(And by the way, I refuse to get in a discussion of “this commandment came earlier so it’s more important” — the most important commandments are love God & neighbor, and so far as we know, God didn’t say either of those in the Garden. But God’s earliest commandments to Adam & Eve, at least in our records, apply not just to them but to all of us when we stand in their place in the temple, and have got to both count for something.)

  46. Patrick Mason on June 21, 2006 at 9:51 am

    (I meant “this is so obvious” _sentiment_ — Mark didn’t use that actual phrase)

  47. Blake on June 21, 2006 at 10:24 am

    Thanks Kristine. It appears that something is out of whack. How do we account for the onset of the little ice age? (I’m familiar with the three leading theories — and that leads me to be somewhat skeptical about our ability to judge such matters). In your estimation, do we really know enough about the relevant factors to draw a confident conclusion?

  48. Paul Mortensen on June 21, 2006 at 10:47 am

    Kristine:

    I think you, and most other climate scientists, place a little too much trust in the models used to simulate climate. In 2002, I was a graduate student taking an econometrics class where we were learning how to build and program our own models. One component of the class was evaluating and critiquing existing models. The class instructor would from time to time give us a copy of an anonymous model and have us run it through a test regimen. One of the models he gave us turned out to be the model used (at the time) by the IPCC to simulate global climate. The consusus of the class was that the model was basically useless (a conclusion that caused much consternation among the mostly liberal/Democratic class once the source of the model was revealed) as it produced the same inertial drift regardless of the initial parameters/inputs. There has been very little improvement in climate models since 2002, the primary reason being that the best modelers in the world are not employed in the fields of climatology but in economics/finance where they get paid much more than environmental groups can afford.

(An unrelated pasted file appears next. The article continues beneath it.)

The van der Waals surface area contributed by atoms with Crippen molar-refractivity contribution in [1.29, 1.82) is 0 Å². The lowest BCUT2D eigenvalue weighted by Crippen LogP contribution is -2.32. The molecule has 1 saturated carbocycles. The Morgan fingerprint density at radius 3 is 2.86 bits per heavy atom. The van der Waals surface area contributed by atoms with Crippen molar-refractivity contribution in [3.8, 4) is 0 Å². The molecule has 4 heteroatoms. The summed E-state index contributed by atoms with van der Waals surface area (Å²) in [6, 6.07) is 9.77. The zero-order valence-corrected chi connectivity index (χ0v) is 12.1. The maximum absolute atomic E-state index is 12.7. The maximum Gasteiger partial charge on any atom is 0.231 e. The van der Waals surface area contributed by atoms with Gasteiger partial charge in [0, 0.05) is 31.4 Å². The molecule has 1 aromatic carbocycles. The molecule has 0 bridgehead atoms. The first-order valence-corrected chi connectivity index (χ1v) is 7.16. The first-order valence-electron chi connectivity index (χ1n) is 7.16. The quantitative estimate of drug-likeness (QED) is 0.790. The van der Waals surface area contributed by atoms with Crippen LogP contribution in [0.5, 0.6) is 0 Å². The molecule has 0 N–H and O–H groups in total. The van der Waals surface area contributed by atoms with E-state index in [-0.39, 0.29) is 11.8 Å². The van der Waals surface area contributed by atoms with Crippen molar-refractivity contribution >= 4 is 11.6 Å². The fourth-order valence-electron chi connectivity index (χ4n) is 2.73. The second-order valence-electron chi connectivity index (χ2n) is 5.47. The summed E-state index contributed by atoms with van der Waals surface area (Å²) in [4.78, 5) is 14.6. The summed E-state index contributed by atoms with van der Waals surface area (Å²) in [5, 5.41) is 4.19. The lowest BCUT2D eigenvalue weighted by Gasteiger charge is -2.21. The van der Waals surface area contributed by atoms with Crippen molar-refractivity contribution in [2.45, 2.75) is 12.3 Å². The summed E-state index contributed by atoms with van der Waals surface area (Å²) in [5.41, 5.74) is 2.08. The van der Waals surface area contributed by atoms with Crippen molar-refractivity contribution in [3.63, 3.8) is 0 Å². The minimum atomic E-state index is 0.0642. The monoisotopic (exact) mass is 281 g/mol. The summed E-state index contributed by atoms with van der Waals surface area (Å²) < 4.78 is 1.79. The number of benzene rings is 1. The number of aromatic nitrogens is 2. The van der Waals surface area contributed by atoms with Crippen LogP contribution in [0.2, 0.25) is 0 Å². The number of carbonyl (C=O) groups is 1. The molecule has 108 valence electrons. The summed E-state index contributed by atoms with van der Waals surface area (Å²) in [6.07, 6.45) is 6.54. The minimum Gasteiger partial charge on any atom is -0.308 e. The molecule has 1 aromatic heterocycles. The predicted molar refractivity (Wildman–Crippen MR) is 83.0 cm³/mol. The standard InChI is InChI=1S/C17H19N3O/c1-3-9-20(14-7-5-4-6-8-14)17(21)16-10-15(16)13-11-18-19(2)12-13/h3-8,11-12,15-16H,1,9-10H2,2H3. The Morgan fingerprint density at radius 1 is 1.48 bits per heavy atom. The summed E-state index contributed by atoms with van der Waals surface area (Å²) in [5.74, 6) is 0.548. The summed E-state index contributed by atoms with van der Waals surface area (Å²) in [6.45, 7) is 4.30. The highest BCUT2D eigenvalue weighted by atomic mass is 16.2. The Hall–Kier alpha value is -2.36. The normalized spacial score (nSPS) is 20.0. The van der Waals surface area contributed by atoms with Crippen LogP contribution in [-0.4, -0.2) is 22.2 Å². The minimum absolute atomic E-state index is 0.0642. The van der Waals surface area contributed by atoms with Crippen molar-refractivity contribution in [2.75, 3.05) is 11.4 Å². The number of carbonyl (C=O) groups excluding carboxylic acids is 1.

I’m with Frank on the moral issues surrounding global climate change. World poverty is such a greater moral issue that dwarfs any concern (legitimate or otherwise) about nominal human impact on the natual warming/cooling cycles of the earth. The burden of proof lies with environmental groups to establish that climate change represents a greater moral impetus than aleviating world poverty.

  49. Mark Butler on June 21, 2006 at 11:43 am

    Patrick (#40), It is part of the gospel that we should take care of the environment, of course. The trash it renewal theory has no foundation in scripture. Our stewardship is exactly the opposite – to take care of the earth according to the dictates of the spirit – the impressions that lead us to a proper balance in all things.